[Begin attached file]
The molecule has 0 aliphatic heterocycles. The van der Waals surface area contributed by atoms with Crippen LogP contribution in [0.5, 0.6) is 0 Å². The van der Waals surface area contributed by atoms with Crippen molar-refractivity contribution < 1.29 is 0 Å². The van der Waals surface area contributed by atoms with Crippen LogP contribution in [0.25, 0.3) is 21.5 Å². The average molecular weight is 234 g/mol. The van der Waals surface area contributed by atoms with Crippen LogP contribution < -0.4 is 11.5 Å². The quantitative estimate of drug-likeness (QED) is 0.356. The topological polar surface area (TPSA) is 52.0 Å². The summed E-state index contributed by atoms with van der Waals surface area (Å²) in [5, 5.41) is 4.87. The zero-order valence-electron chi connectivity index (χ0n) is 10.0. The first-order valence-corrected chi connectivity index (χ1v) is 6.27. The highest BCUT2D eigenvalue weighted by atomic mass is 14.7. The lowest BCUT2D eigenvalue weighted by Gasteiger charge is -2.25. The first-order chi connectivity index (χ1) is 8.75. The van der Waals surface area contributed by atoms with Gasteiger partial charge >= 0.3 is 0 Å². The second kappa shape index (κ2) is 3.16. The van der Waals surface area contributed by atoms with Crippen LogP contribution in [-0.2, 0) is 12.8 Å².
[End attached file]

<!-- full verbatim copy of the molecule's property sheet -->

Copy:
The molecule has 0 aliphatic heterocycles. The van der Waals surface area contributed by atoms with Crippen LogP contribution in [0.5, 0.6) is 0 Å². The van der Waals surface area contributed by atoms with Crippen molar-refractivity contribution < 1.29 is 0 Å². The van der Waals surface area contributed by atoms with Crippen LogP contribution in [0.25, 0.3) is 21.5 Å². The average molecular weight is 234 g/mol. The van der Waals surface area contributed by atoms with Crippen LogP contribution < -0.4 is 11.5 Å². The quantitative estimate of drug-likeness (QED) is 0.356. The topological polar surface area (TPSA) is 52.0 Å². The summed E-state index contributed by atoms with van der Waals surface area (Å²) in [5, 5.41) is 4.87. The zero-order valence-electron chi connectivity index (χ0n) is 10.0. The first-order valence-corrected chi connectivity index (χ1v) is 6.27. The highest BCUT2D eigenvalue weighted by atomic mass is 14.7. The lowest BCUT2D eigenvalue weighted by Gasteiger charge is -2.25. The first-order chi connectivity index (χ1) is 8.75. The van der Waals surface area contributed by atoms with Gasteiger partial charge >= 0.3 is 0 Å². The second kappa shape index (κ2) is 3.16. The van der Waals surface area contributed by atoms with Crippen LogP contribution in [-0.2, 0) is 12.8 Å².